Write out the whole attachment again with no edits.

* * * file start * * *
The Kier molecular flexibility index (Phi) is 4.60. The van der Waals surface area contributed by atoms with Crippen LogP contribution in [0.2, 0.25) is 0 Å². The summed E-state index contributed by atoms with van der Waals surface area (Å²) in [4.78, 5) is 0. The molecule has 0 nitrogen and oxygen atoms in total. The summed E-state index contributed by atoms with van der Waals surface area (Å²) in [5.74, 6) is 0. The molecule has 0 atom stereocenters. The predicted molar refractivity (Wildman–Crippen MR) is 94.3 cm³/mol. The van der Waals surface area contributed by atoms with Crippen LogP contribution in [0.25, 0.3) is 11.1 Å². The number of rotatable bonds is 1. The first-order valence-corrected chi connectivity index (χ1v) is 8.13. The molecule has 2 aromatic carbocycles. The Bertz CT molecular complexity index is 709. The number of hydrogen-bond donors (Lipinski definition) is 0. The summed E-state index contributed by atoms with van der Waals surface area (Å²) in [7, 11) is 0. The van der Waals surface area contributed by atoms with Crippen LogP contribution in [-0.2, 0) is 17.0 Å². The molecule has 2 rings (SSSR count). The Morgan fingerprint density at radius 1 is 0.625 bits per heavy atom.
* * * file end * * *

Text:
The Kier molecular flexibility index (Phi) is 4.60. The van der Waals surface area contributed by atoms with Crippen LogP contribution in [0.2, 0.25) is 0 Å². The summed E-state index contributed by atoms with van der Waals surface area (Å²) in [4.78, 5) is 0. The molecule has 0 nitrogen and oxygen atoms in total. The summed E-state index contributed by atoms with van der Waals surface area (Å²) in [5.74, 6) is 0. The molecule has 0 atom stereocenters. The predicted molar refractivity (Wildman–Crippen MR) is 94.3 cm³/mol. The van der Waals surface area contributed by atoms with Crippen LogP contribution in [0.25, 0.3) is 11.1 Å². The number of rotatable bonds is 1. The first-order valence-corrected chi connectivity index (χ1v) is 8.13. The molecule has 2 aromatic carbocycles. The Bertz CT molecular complexity index is 709. The number of hydrogen-bond donors (Lipinski definition) is 0. The summed E-state index contributed by atoms with van der Waals surface area (Å²) in [7, 11) is 0. The van der Waals surface area contributed by atoms with Crippen LogP contribution in [-0.2, 0) is 17.0 Å². The molecule has 2 rings (SSSR count). The Morgan fingerprint density at radius 1 is 0.625 bits per heavy atom.